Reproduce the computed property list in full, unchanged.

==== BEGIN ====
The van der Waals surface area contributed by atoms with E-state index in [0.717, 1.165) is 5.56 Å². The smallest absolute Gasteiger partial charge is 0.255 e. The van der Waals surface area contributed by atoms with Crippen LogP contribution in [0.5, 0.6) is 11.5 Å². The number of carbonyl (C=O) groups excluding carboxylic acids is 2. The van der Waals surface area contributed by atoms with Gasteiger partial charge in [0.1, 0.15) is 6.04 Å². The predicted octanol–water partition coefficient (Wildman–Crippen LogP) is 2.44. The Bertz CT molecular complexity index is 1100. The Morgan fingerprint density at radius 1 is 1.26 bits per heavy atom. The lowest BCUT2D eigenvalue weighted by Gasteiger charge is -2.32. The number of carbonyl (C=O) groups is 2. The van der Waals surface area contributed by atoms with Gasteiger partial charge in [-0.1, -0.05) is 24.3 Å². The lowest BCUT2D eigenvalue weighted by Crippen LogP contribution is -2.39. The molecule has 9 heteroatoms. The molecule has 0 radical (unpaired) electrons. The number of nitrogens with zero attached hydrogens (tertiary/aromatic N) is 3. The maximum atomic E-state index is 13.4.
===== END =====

The van der Waals surface area contributed by atoms with E-state index in [0.717, 1.165) is 5.56 Å². The smallest absolute Gasteiger partial charge is 0.255 e. The van der Waals surface area contributed by atoms with Crippen LogP contribution in [0.5, 0.6) is 11.5 Å². The number of carbonyl (C=O) groups excluding carboxylic acids is 2. The van der Waals surface area contributed by atoms with Gasteiger partial charge in [0.1, 0.15) is 6.04 Å². The predicted octanol–water partition coefficient (Wildman–Crippen LogP) is 2.44. The Bertz CT molecular complexity index is 1100. The Morgan fingerprint density at radius 1 is 1.26 bits per heavy atom. The lowest BCUT2D eigenvalue weighted by Gasteiger charge is -2.32. The number of carbonyl (C=O) groups is 2. The van der Waals surface area contributed by atoms with Gasteiger partial charge in [-0.1, -0.05) is 24.3 Å². The lowest BCUT2D eigenvalue weighted by Crippen LogP contribution is -2.39. The molecule has 9 heteroatoms. The molecule has 0 radical (unpaired) electrons. The number of nitrogens with zero attached hydrogens (tertiary/aromatic N) is 3. The maximum atomic E-state index is 13.4.